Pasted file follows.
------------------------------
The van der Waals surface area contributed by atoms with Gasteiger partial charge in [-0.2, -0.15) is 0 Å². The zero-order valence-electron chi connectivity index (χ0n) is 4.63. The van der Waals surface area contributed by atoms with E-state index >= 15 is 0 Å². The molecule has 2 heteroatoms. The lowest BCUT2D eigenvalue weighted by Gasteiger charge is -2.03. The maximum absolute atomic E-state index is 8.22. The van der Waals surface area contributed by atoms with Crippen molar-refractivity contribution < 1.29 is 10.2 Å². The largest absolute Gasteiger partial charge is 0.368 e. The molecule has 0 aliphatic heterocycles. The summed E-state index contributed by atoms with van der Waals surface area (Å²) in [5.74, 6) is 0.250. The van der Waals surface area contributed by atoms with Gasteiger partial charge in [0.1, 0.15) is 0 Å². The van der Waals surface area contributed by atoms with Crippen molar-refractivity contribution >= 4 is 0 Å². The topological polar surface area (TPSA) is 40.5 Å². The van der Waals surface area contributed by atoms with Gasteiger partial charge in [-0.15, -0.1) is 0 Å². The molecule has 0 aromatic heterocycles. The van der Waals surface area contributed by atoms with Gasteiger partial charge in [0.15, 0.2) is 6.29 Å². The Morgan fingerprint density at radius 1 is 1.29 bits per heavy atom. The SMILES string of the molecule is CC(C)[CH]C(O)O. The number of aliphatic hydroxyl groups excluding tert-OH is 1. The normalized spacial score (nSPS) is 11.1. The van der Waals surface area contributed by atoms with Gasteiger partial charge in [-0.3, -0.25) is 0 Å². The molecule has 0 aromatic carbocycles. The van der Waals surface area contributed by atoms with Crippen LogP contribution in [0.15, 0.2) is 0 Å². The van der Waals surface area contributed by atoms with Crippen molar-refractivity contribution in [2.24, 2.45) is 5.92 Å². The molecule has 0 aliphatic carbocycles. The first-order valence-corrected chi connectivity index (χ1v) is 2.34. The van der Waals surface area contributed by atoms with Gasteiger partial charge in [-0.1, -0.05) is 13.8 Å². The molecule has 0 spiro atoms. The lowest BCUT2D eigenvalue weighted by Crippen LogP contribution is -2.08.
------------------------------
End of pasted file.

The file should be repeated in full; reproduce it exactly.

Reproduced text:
The van der Waals surface area contributed by atoms with Gasteiger partial charge in [-0.2, -0.15) is 0 Å². The zero-order valence-electron chi connectivity index (χ0n) is 4.63. The van der Waals surface area contributed by atoms with E-state index >= 15 is 0 Å². The molecule has 2 heteroatoms. The lowest BCUT2D eigenvalue weighted by Gasteiger charge is -2.03. The maximum absolute atomic E-state index is 8.22. The van der Waals surface area contributed by atoms with Crippen molar-refractivity contribution < 1.29 is 10.2 Å². The largest absolute Gasteiger partial charge is 0.368 e. The molecule has 0 aliphatic heterocycles. The summed E-state index contributed by atoms with van der Waals surface area (Å²) in [5.74, 6) is 0.250. The van der Waals surface area contributed by atoms with Gasteiger partial charge in [0.1, 0.15) is 0 Å². The van der Waals surface area contributed by atoms with Crippen molar-refractivity contribution >= 4 is 0 Å². The topological polar surface area (TPSA) is 40.5 Å². The van der Waals surface area contributed by atoms with Gasteiger partial charge in [-0.15, -0.1) is 0 Å². The molecule has 0 aromatic heterocycles. The van der Waals surface area contributed by atoms with Gasteiger partial charge in [0.15, 0.2) is 6.29 Å². The Morgan fingerprint density at radius 1 is 1.29 bits per heavy atom. The SMILES string of the molecule is CC(C)[CH]C(O)O. The number of aliphatic hydroxyl groups excluding tert-OH is 1. The normalized spacial score (nSPS) is 11.1. The van der Waals surface area contributed by atoms with Gasteiger partial charge in [-0.3, -0.25) is 0 Å². The molecule has 0 aromatic carbocycles. The van der Waals surface area contributed by atoms with Crippen LogP contribution in [0.15, 0.2) is 0 Å². The van der Waals surface area contributed by atoms with Crippen molar-refractivity contribution in [2.24, 2.45) is 5.92 Å². The molecule has 0 aliphatic carbocycles. The first-order valence-corrected chi connectivity index (χ1v) is 2.34. The van der Waals surface area contributed by atoms with Gasteiger partial charge in [-0.1, -0.05) is 13.8 Å². The molecule has 0 spiro atoms. The lowest BCUT2D eigenvalue weighted by Crippen LogP contribution is -2.08.